Vincent Price goes from the madhouse to the insanity of watching life imitate his most legendary role.
In this 1974 movie, Price plays a horror movie star that’s past his prime. He returns to acting on TV after being suspected of murdering his fiance, after a nervous breakdown, and a subsequent stay at a mental asylum, where he occasionally acts out scenes from his own movies. Price is coaxed back to acting by Peter Cushing, who plays the longtime writer and possessive creator of Price’s best known horror character Dr.Death. When Price starts work on the new series, he’s implicated in a string of murders carried out exactly as they appeared in his old films.
No matter that the movie doesn’t live up to the promise of these stars and this concept, and bogs down in a few places; with people like Price and Cushing and numerous nods to past films, you can’t help but enjoy. These actors usually brought their A game to even the worst of their movies, because they were (as Price’s daughter Victoria wrote in her biography of him) dedicated, determined and proud of their profession. Despite seeming a bit tired, Price does wonders with shifty suspicious side glances, tormented screams and even some action as he keeps finding the grisly murder victims, soliloquizes over the meaning of their demise, and tries to evade Dr. Death in the labyrinth of hallways and sets in the TV studio.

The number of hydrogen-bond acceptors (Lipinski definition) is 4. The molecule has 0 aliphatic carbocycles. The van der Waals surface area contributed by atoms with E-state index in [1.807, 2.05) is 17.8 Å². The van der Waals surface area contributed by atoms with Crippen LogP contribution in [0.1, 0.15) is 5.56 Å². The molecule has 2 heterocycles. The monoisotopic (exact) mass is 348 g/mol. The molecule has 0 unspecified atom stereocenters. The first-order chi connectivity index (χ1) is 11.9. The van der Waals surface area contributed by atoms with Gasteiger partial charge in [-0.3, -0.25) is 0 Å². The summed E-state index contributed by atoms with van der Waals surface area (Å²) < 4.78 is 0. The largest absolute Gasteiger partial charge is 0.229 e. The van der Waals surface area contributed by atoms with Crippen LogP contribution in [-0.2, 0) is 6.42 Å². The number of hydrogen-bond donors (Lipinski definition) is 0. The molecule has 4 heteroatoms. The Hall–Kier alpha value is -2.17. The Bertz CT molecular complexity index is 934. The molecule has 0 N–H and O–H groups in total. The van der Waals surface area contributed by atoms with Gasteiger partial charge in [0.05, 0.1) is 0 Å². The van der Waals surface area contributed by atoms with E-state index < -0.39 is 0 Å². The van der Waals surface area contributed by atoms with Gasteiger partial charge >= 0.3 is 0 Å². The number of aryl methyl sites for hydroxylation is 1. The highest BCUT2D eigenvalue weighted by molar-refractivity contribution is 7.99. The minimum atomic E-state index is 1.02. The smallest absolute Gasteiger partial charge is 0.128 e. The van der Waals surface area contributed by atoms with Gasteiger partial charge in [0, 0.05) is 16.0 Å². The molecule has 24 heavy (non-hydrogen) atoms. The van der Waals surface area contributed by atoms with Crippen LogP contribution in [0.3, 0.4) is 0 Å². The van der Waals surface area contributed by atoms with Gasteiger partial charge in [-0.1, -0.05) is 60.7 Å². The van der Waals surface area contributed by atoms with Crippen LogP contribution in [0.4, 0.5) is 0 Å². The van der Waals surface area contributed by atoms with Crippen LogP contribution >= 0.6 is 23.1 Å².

The killer’s mask and costume is one of the best of the genre, a misshapen skull, vivid and effective against the billowing black cape and wide black hat. The murder chases are creative, cartoonishly violent but not terribly realistic or gory, more like a bit fake with some gaffes like a dead person’s eyes moving, but that’s an acceptable part of the fun. As the police investigate we watch them review the previous Dr. Death films, which are actually clips from real Price movies, so you get fun “cameos” of Boris Karloff and Basil Rathbone, and an opportunity for you to test yourself by naming the movie clips. There’s also a great bit at a costume party with full make up that has Cushing, cinema’s most famous Van Helsing, dressed up as Dracula, and the whole movie just has that familiar rich, colourful look of the era’s horror output. Bonuses: Price singing, and finding the basement tarantula lady, played by Adrienne Corri. With character names like Toombes and Flay, and generous camp, Madhouse feels more like Scream and the other fun, self-aware pictures of the 90’s slasher revival.
Madhouse was the last movie directed by Jim Clark, who subsequently went on to editing (Marathon Man, Memphis Belle and The World is Not Enough). Madhouse was also a joint venture between Amicus films, recently emerged from Hammer’s shadow when the latter had money troubles, and AIP, where Price had made so many of his 60’s horror movies. Price was in his last year at AIP when Madhouse finally gave him the chance to share scenes with Cushing (not nearly enough for my taste–Cushing’s absent for much of the film’s middle). The smarmy TV producer is played by Robert Quarry, Price’s co-star from Dr. Phibes Rises Again (to name just one), who’d recently been signed at AIP with hopes that he’d take over from Price in the genre.
Here’s the trailer